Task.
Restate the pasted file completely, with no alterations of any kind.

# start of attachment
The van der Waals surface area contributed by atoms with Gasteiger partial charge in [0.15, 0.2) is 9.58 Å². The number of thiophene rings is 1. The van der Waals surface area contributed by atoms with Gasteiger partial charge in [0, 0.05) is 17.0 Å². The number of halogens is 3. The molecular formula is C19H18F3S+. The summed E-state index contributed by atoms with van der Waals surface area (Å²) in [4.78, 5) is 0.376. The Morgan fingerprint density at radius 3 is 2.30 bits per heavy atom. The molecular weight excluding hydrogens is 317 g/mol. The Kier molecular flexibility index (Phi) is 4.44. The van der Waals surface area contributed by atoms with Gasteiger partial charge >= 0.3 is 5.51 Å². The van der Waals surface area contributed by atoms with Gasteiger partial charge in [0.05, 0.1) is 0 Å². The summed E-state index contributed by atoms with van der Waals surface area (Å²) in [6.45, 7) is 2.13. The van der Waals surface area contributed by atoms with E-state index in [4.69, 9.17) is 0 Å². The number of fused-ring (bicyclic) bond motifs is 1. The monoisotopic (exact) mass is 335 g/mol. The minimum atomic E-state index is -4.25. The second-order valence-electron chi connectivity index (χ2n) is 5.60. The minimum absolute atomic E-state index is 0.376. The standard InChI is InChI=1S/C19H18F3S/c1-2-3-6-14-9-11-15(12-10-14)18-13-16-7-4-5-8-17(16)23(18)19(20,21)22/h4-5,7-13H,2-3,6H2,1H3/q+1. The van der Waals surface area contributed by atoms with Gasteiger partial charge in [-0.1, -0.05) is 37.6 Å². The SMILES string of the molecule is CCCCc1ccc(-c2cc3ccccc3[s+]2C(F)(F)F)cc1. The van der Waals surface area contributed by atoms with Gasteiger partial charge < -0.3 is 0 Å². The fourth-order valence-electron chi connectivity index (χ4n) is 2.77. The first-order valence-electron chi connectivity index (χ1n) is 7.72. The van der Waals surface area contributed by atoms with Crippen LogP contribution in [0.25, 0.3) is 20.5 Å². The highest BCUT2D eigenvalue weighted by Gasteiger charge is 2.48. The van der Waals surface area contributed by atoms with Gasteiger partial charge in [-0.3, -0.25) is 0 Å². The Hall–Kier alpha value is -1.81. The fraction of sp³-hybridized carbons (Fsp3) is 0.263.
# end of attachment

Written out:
The van der Waals surface area contributed by atoms with Gasteiger partial charge in [0.15, 0.2) is 9.58 Å². The number of thiophene rings is 1. The van der Waals surface area contributed by atoms with Gasteiger partial charge in [0, 0.05) is 17.0 Å². The number of halogens is 3. The molecular formula is C19H18F3S+. The summed E-state index contributed by atoms with van der Waals surface area (Å²) in [4.78, 5) is 0.376. The Morgan fingerprint density at radius 3 is 2.30 bits per heavy atom. The molecular weight excluding hydrogens is 317 g/mol. The Kier molecular flexibility index (Phi) is 4.44. The van der Waals surface area contributed by atoms with Gasteiger partial charge >= 0.3 is 5.51 Å². The van der Waals surface area contributed by atoms with Gasteiger partial charge in [0.05, 0.1) is 0 Å². The summed E-state index contributed by atoms with van der Waals surface area (Å²) in [6.45, 7) is 2.13. The van der Waals surface area contributed by atoms with E-state index in [4.69, 9.17) is 0 Å². The number of fused-ring (bicyclic) bond motifs is 1. The monoisotopic (exact) mass is 335 g/mol. The minimum atomic E-state index is -4.25. The second-order valence-electron chi connectivity index (χ2n) is 5.60. The minimum absolute atomic E-state index is 0.376. The standard InChI is InChI=1S/C19H18F3S/c1-2-3-6-14-9-11-15(12-10-14)18-13-16-7-4-5-8-17(16)23(18)19(20,21)22/h4-5,7-13H,2-3,6H2,1H3/q+1. The van der Waals surface area contributed by atoms with Gasteiger partial charge in [-0.1, -0.05) is 37.6 Å². The SMILES string of the molecule is CCCCc1ccc(-c2cc3ccccc3[s+]2C(F)(F)F)cc1. The van der Waals surface area contributed by atoms with Gasteiger partial charge < -0.3 is 0 Å². The fourth-order valence-electron chi connectivity index (χ4n) is 2.77. The first-order valence-electron chi connectivity index (χ1n) is 7.72. The van der Waals surface area contributed by atoms with Crippen LogP contribution in [0.25, 0.3) is 20.5 Å². The highest BCUT2D eigenvalue weighted by Gasteiger charge is 2.48. The van der Waals surface area contributed by atoms with Gasteiger partial charge in [-0.3, -0.25) is 0 Å². The Hall–Kier alpha value is -1.81. The fraction of sp³-hybridized carbons (Fsp3) is 0.263.